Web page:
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"Ah, cripes," I hear you say. "I fear that this will be another boring Latin grammar node." Well, not only are you right, but you've provided an example of this kind of clause. Lucky you!.

Let's look at the following two sentences:

Timeo ut veniat.
I fear that he is not coming.

Timeo ne veniat.
I fear that he is coming.

These are fairly straightforward: a verb indicating fear (timeo, "I fear"), a conjunction (either ut or ne), and a verb in the subjunctive mood indicating what is being feared (veniat, "he might come"). The only thing that might throw you off is which conjunction goes with which meaning. The negative conjunction, ne, goes with the positive meaning (the second sentence), while the positive conjunction (ut) goes with the sentence that has the word "not" in it (the first one). What gives? To explain it, let's split our sentences into two:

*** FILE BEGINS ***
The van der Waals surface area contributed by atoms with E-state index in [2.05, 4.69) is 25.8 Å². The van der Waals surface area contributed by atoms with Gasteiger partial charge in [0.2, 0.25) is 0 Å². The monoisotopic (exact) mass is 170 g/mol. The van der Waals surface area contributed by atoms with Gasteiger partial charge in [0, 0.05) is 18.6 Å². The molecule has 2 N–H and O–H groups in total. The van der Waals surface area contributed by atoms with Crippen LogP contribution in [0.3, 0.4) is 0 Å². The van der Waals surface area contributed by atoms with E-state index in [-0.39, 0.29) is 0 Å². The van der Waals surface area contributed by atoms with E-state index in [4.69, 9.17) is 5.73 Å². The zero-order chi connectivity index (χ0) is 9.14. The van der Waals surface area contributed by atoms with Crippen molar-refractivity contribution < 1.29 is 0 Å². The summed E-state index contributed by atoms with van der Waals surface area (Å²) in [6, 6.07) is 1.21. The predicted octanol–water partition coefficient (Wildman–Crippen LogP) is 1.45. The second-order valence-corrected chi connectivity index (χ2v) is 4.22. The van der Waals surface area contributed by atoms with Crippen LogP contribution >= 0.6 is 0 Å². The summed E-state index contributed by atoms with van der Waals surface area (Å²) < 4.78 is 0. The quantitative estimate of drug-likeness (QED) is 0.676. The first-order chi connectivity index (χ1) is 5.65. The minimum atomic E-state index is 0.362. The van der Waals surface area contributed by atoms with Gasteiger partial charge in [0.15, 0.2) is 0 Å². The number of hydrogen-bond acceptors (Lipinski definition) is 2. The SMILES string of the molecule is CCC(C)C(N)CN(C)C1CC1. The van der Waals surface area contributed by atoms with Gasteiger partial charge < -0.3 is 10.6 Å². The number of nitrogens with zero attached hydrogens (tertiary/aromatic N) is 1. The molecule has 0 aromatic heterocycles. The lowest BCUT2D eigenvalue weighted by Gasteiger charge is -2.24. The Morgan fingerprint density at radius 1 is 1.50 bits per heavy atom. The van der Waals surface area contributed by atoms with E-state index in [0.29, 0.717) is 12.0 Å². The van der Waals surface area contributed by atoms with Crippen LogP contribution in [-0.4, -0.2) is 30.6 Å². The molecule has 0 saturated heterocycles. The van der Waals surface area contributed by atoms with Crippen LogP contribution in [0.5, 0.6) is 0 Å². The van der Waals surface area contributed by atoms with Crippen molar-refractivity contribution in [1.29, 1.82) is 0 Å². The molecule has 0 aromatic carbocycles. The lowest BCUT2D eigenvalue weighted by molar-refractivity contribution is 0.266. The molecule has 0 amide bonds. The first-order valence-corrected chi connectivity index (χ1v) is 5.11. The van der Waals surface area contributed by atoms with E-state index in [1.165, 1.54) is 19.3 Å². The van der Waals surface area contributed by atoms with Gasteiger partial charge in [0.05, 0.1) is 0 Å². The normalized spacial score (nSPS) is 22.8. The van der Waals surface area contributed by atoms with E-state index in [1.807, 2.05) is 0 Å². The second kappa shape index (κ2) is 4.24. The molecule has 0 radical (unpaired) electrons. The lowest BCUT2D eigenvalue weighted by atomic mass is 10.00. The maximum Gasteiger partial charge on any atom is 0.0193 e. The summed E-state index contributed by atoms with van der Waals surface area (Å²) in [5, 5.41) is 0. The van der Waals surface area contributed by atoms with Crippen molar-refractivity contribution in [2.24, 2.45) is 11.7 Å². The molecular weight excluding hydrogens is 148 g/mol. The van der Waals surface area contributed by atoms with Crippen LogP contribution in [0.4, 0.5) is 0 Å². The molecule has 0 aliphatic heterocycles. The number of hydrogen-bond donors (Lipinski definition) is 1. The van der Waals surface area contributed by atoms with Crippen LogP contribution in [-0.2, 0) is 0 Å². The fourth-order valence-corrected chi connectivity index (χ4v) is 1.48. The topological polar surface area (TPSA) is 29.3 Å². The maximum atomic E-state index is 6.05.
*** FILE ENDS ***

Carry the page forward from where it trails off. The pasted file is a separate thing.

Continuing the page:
Timeo. Ut veniat!
I fear. May he come!

Timeo. Ne veniat!
I fear. May he not come!

So we divide each sentence in half: the first half consisting of just an indicative (main) verb, and the second an optative clause (which uses a subjunctive verb and ut or ne to indicate wishing for or against something). In that case, the meaning we wanted to express—we want him to come in the first sentence, and we don't in the second—is preserved. Presumably, over time the division of the thought into two sentences gradually faded away (speakers of Latin were notoriously lazy), leaving us with the clauses of fearing we now know and love.

Other than that, these clauses are pretty simple. The sequence of tenses dictates which verb is in what tense, but that's a topic for a different node.